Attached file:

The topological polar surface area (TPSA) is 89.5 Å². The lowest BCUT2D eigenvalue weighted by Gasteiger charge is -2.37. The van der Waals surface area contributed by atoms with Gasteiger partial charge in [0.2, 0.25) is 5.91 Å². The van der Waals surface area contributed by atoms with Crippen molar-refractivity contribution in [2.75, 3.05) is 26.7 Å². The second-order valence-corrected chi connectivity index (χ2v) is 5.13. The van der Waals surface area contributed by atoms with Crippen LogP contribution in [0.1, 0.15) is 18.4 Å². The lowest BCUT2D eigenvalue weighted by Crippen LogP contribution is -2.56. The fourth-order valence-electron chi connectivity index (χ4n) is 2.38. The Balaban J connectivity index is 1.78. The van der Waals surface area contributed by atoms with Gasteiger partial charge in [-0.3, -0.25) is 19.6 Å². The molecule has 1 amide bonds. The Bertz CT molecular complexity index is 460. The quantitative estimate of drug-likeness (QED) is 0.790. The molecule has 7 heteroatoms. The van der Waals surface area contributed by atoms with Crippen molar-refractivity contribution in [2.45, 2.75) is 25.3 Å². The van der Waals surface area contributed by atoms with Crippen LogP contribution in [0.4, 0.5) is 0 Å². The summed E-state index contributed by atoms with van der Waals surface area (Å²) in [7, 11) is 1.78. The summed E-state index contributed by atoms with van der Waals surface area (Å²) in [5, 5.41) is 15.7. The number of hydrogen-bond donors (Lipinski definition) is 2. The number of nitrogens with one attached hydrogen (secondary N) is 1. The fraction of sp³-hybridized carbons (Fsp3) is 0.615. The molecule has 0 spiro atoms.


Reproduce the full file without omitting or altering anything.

The topological polar surface area (TPSA) is 89.5 Å². The lowest BCUT2D eigenvalue weighted by Gasteiger charge is -2.37. The van der Waals surface area contributed by atoms with Gasteiger partial charge in [0.2, 0.25) is 5.91 Å². The van der Waals surface area contributed by atoms with Crippen molar-refractivity contribution in [2.75, 3.05) is 26.7 Å². The second-order valence-corrected chi connectivity index (χ2v) is 5.13. The van der Waals surface area contributed by atoms with Crippen LogP contribution in [0.1, 0.15) is 18.4 Å². The lowest BCUT2D eigenvalue weighted by Crippen LogP contribution is -2.56. The fourth-order valence-electron chi connectivity index (χ4n) is 2.38. The Balaban J connectivity index is 1.78. The van der Waals surface area contributed by atoms with Gasteiger partial charge in [-0.3, -0.25) is 19.6 Å². The molecule has 1 amide bonds. The Bertz CT molecular complexity index is 460. The quantitative estimate of drug-likeness (QED) is 0.790. The molecule has 7 heteroatoms. The van der Waals surface area contributed by atoms with Crippen molar-refractivity contribution in [2.45, 2.75) is 25.3 Å². The van der Waals surface area contributed by atoms with Crippen LogP contribution in [0.4, 0.5) is 0 Å². The summed E-state index contributed by atoms with van der Waals surface area (Å²) in [7, 11) is 1.78. The summed E-state index contributed by atoms with van der Waals surface area (Å²) in [5, 5.41) is 15.7. The number of hydrogen-bond donors (Lipinski definition) is 2. The number of nitrogens with one attached hydrogen (secondary N) is 1. The fraction of sp³-hybridized carbons (Fsp3) is 0.615. The molecule has 0 spiro atoms.